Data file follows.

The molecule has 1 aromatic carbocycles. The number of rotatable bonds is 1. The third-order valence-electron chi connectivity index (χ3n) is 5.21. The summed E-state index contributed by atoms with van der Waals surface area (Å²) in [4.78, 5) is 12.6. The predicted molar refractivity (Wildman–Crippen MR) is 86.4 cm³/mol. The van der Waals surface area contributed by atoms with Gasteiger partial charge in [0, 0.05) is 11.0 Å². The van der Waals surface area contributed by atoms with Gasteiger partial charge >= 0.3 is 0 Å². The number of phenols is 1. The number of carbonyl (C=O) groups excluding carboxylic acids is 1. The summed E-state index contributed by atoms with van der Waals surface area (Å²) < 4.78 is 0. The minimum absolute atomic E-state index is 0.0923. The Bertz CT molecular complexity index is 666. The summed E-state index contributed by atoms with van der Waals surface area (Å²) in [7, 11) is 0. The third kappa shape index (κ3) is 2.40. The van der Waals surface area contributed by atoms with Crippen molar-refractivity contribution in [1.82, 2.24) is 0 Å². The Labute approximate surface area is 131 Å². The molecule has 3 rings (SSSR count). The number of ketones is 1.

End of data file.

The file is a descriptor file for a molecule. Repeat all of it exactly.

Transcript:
The molecule has 1 aromatic carbocycles. The number of rotatable bonds is 1. The third-order valence-electron chi connectivity index (χ3n) is 5.21. The summed E-state index contributed by atoms with van der Waals surface area (Å²) in [4.78, 5) is 12.6. The predicted molar refractivity (Wildman–Crippen MR) is 86.4 cm³/mol. The van der Waals surface area contributed by atoms with Gasteiger partial charge in [0, 0.05) is 11.0 Å². The van der Waals surface area contributed by atoms with Gasteiger partial charge >= 0.3 is 0 Å². The number of phenols is 1. The number of carbonyl (C=O) groups excluding carboxylic acids is 1. The summed E-state index contributed by atoms with van der Waals surface area (Å²) < 4.78 is 0. The minimum absolute atomic E-state index is 0.0923. The Bertz CT molecular complexity index is 666. The summed E-state index contributed by atoms with van der Waals surface area (Å²) in [7, 11) is 0. The third kappa shape index (κ3) is 2.40. The van der Waals surface area contributed by atoms with Crippen molar-refractivity contribution in [1.82, 2.24) is 0 Å². The Labute approximate surface area is 131 Å². The molecule has 3 rings (SSSR count). The number of ketones is 1.